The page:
So often I have been asked this question with a view to answer it in one way or the other. However, my approach is a balanced one, as a pupil needs to feel emotionally safe first before they are able to modify their behaviour.
This emotional safety can be realised through the equal application and implementation of expectations, boundaries and consequences, evenly balanced with reward and nurture. If each of these areas are all proportionately implemented, it provides emotional security and consistency for pupils via a contained environment. The basis from which behaviour modification can be supported and managed, but most importantly, sustained overtime.
By securing a pupil’s emotional safety and creating a contained school environment, this meets the needs of both pupils and staff. In order for this to be achieved, my approach is to focus on the perceptions of behaviour from the adults supporting pupils first and how the behaviour of children and young people can affect how we think, feel and respond. This needs to be done before looking at behaviour strategies to support them.
A secure understanding of containment, attachment and behaviour as a language of communication is inclusive within this approach. This is because the areas of containment will then become the strategies within themselves, which go on to support the modification of behaviour over time.
Mark Finnis, Director at L30 Relational Systems
[Restorative practice is] about fostering a greater sense of community and encouraging a willingness to act in the right way for the right reasons.
Restorative practice is not about replacing traditional behaviour management systems. It’s certainly not about being soft or turning a blind eye to poor behaviour. It’s about elevating the culture of a school so people are pulled in, not pushed out; about fostering a greater sense of community and encouraging a willingness to act in the right way for the right reasons. Although its roots are clearly in restorative justice – as a way of repairing the harm done to the community and relationships within it – restorative practice has the bolder ambition of proactively developing the sense of community and seeking to increase the quality of the relationships across the school and, from there, into the wider community.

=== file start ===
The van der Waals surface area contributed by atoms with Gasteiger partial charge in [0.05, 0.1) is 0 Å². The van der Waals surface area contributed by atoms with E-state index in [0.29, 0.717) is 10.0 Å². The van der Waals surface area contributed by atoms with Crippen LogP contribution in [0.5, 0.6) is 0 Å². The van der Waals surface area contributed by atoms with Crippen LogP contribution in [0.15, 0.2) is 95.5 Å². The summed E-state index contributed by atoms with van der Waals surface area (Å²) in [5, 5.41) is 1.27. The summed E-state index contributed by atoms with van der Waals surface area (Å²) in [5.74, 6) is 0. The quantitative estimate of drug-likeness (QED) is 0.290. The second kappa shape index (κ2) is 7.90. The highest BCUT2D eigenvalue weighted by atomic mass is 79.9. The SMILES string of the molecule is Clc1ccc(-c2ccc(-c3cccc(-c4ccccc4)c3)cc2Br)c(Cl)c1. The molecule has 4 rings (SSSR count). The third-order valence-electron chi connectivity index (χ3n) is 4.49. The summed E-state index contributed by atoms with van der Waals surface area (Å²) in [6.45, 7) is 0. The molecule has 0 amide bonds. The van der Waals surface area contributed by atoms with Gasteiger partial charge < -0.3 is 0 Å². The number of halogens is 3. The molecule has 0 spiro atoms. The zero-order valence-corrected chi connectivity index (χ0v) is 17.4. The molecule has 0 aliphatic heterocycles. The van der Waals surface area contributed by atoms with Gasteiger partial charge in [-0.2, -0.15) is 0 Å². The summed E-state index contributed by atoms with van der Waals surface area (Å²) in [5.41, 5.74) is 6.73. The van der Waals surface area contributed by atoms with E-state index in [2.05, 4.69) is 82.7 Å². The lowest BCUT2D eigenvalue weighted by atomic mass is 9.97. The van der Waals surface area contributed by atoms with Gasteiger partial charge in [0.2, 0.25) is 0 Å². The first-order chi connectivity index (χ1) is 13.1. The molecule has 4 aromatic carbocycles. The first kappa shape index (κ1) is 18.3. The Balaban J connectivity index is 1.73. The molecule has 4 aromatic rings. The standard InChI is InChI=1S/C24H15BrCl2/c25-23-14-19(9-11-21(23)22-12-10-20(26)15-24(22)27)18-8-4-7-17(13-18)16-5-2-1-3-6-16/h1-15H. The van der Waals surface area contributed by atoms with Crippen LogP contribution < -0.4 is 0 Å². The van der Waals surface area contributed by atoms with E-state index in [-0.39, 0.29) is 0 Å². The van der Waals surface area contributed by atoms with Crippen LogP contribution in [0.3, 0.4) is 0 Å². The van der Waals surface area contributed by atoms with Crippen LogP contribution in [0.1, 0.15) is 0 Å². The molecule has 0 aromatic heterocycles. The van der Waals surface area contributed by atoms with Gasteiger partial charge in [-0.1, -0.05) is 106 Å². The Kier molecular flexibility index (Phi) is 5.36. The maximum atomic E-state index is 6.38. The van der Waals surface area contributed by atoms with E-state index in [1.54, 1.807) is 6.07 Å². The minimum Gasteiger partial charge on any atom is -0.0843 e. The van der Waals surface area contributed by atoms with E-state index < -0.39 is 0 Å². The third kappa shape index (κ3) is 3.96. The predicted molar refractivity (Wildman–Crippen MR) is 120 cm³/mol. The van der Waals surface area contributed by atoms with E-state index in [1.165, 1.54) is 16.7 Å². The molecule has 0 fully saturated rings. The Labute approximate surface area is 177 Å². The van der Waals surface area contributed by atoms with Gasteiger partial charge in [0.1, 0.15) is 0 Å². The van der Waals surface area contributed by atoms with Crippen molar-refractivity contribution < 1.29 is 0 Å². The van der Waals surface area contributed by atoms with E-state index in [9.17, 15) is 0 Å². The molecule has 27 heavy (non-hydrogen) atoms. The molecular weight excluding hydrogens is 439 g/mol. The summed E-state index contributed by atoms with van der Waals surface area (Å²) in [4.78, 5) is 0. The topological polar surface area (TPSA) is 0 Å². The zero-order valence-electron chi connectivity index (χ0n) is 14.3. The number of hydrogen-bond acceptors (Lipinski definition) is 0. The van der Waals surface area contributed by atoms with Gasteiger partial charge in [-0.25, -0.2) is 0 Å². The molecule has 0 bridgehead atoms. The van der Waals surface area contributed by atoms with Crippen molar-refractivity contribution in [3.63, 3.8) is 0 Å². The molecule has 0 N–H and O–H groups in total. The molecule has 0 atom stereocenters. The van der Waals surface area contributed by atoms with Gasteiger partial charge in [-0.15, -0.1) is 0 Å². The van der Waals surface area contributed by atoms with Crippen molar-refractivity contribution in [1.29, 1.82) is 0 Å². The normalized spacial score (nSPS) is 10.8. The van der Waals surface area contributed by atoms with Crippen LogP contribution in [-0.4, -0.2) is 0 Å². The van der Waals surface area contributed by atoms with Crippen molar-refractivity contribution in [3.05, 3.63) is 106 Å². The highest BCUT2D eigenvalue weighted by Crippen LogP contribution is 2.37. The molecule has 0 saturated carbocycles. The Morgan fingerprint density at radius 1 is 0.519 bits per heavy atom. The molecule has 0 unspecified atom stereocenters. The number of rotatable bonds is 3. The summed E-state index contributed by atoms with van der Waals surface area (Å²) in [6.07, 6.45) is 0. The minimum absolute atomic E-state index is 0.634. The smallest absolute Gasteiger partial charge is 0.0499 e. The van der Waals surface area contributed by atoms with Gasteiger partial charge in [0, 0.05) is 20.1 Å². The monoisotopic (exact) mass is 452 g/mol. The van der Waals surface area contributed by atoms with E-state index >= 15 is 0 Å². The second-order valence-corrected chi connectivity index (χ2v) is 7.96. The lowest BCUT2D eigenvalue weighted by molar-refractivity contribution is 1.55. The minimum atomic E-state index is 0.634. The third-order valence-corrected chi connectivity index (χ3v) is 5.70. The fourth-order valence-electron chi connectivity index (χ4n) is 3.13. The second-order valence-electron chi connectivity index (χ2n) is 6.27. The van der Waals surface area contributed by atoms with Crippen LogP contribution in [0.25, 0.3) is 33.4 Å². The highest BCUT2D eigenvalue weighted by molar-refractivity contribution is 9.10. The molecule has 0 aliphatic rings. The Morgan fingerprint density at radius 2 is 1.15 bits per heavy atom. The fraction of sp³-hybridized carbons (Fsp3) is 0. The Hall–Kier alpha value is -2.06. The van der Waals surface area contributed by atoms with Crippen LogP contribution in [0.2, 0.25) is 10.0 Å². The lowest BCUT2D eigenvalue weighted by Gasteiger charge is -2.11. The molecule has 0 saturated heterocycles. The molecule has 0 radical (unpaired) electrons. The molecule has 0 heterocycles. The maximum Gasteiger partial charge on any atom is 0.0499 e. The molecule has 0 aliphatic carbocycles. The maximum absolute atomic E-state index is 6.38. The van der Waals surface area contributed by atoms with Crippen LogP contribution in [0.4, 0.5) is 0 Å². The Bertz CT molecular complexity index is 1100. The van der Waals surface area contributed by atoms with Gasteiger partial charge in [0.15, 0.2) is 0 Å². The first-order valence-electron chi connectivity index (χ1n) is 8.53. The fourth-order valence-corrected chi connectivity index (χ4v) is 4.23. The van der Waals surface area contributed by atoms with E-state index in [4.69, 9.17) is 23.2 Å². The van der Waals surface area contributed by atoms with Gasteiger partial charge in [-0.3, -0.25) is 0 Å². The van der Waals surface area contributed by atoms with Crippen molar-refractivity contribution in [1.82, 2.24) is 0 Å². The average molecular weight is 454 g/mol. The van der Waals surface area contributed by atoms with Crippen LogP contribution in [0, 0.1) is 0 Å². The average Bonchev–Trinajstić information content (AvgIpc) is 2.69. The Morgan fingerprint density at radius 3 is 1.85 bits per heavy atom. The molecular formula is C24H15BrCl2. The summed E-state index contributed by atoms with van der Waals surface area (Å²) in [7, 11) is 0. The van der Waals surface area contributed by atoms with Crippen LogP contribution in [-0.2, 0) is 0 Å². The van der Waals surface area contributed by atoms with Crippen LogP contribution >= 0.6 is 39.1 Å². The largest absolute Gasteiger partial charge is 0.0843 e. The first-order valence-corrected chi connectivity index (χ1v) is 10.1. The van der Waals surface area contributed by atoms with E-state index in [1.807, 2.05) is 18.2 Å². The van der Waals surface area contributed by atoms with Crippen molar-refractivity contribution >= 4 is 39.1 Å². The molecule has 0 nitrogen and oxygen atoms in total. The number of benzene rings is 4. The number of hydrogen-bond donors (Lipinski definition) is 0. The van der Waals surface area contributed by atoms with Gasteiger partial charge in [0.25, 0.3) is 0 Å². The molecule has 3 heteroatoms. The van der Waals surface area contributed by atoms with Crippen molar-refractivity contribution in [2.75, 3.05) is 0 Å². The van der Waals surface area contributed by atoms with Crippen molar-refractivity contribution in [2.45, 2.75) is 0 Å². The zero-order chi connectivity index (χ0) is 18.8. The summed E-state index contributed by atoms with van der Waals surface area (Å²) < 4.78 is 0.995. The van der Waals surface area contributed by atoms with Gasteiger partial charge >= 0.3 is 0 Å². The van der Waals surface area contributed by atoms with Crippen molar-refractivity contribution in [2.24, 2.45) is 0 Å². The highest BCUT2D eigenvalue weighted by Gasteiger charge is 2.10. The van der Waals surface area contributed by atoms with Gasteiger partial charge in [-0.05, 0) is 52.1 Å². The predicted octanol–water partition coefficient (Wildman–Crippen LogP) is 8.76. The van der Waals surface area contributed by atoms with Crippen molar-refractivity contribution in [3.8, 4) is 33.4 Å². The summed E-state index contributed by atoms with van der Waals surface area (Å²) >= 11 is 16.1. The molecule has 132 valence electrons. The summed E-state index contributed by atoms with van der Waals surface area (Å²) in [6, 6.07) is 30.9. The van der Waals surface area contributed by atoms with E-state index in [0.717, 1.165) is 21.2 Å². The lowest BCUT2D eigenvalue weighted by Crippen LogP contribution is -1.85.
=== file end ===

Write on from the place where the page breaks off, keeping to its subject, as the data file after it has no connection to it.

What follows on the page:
This practice moves us towards a much more interpersonal process: a culture of shared responsibility and problem solving. The voices and needs of all those involved are clearly outlined and addressed, and – whilst some sort of consequence may well be necessary – the focus is on restoring trust and connection, on putting things right, making things better and moving forward. Put simply, restorative justice is what you do; restorative practice is what you are. So, how do you change the culture of a school? One classroom at a time. Where do you start? In the one you’re in now.
Teach First on behaviour management
Teach First believe that behaviour is an important component of school culture and that when behaviour improves in general across a school, it has a positive impact on pupil achievement, as well as staff satisfaction and retention. Ensuring good behaviour is an important priority for all teachers and leaders - and can be a barrier or an opportunity to a lot of other priorities and improvements.
We also know that there are multiple different ways of achieving this. Schools must find an approach to behaviour that works for them, their context and their culture, When working with teachers and school leaders on our programmes we seek to support them in exploring different approaches and to develop their own, matched to their needs and context.
We do, however, hold to a number of key principles. Consistency and routines are at the heart of promoting good behaviour and a positive learning environment. Behaviour needs to be taught deliberately and must be modelled by all in a manner that promotes respectful relationships. However, we must be mindful of the need for adjustments and flexibility where appropriate, for example considering age-related development and children with SEND.
We believe in a whole child approach which recognises that social and emotional development and wellbeing is an integral part of achieving success in school and for the future. Supporting good behaviour and a positive learning environment for all is an important part of that.
Watch: Our Future Terms panel on behaviour management
This panel aired on Thursday 11 November 2021
Jennifer Owen-Adams - Head of Programme Support at Teach First
- Ann Donaghy - Headteacher at Noel Baker Academy
- Marie Gentles - Behaviour Advisor and Co-Director of Magic Behaviour Management
- Gwyn ap Harri - CEO of XP School
- Matt Taylor – Maths teacher at St Bede’s Comprehensive School and Byron Sixth Form
Learn more about how a Teach First NPQ in Leading Behaviour and Culture can make a difference to your pupils, tackle improvement priorities in your school and strengthen your own leadership skills.